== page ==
God sent His Son Jesus to speak for Him (Heb. 1:2).  More importantly, Jesus would provide a “more excellent way” to God through His substitutional death and sacrifice.  The power of sin would finally be broken. Jewish sacrifices and offerings were temporary.  They could never offer the promises and privileges of the Gospel. Jesus offered the power of heaven and the permanence of eternity in Mt. Zion (Heb. 12:26-27).

The writer closes this warning with a message of hope.  The message is this–believers were “receiving a kingdom which could not be shaken” (Heb. 12:28).  The verb receiving is in present tense meaning the action is a “fact of reality occurring in actual time”, historically and remaining even into the present.  This meant believers were part of God’s kingdom that would never change and were partakers of His generous grace (Heb. 3:14).

Within this new community “believers are to serve God with reverence and godly fear” (CSB, awe).  A believer who departs from God’s magnificent privileges invites God’s retribution (Heb. 12:29; Heb. 10:29).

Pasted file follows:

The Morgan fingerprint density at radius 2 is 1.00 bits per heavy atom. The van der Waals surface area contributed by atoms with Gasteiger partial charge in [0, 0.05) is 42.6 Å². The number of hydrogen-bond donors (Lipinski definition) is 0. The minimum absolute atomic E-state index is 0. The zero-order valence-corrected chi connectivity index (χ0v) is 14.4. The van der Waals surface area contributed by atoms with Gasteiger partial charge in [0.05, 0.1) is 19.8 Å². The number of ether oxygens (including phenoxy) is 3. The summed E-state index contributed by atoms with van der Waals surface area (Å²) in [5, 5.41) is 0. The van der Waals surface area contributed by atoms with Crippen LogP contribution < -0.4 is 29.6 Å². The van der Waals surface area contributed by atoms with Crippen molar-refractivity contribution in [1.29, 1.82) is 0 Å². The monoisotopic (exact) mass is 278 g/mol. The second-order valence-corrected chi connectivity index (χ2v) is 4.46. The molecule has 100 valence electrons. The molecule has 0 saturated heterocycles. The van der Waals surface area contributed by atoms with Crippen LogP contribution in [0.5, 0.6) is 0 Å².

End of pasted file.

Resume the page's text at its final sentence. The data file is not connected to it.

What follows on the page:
The Message of Hebrew for the 21st Century 

The warnings contained in Hebrews are also appropriate for believers today.  Especially if we desire to remain faithful to the gospel and hope to persevere during this period of history when our faith is constantly under fire.

There are many factors which threaten our ability to “hold fast” our profession of faith (Heb. 10:23). Many are “heart-issues”.

    • The hardened heart. Our refusal to accept the teaching and guidance of God’s Word.  “Today, when you hear his voice, do not harden your hearts as in the rebellion.”  (Heb. 3:15)
    • The darkened heart. Our continuance in sinful behavior although delivered by Jesus Christ.  “If we sin willfully after we have received the knowledge of truth, there remains no more sacrifice for sin.”  (Heb. 10:26)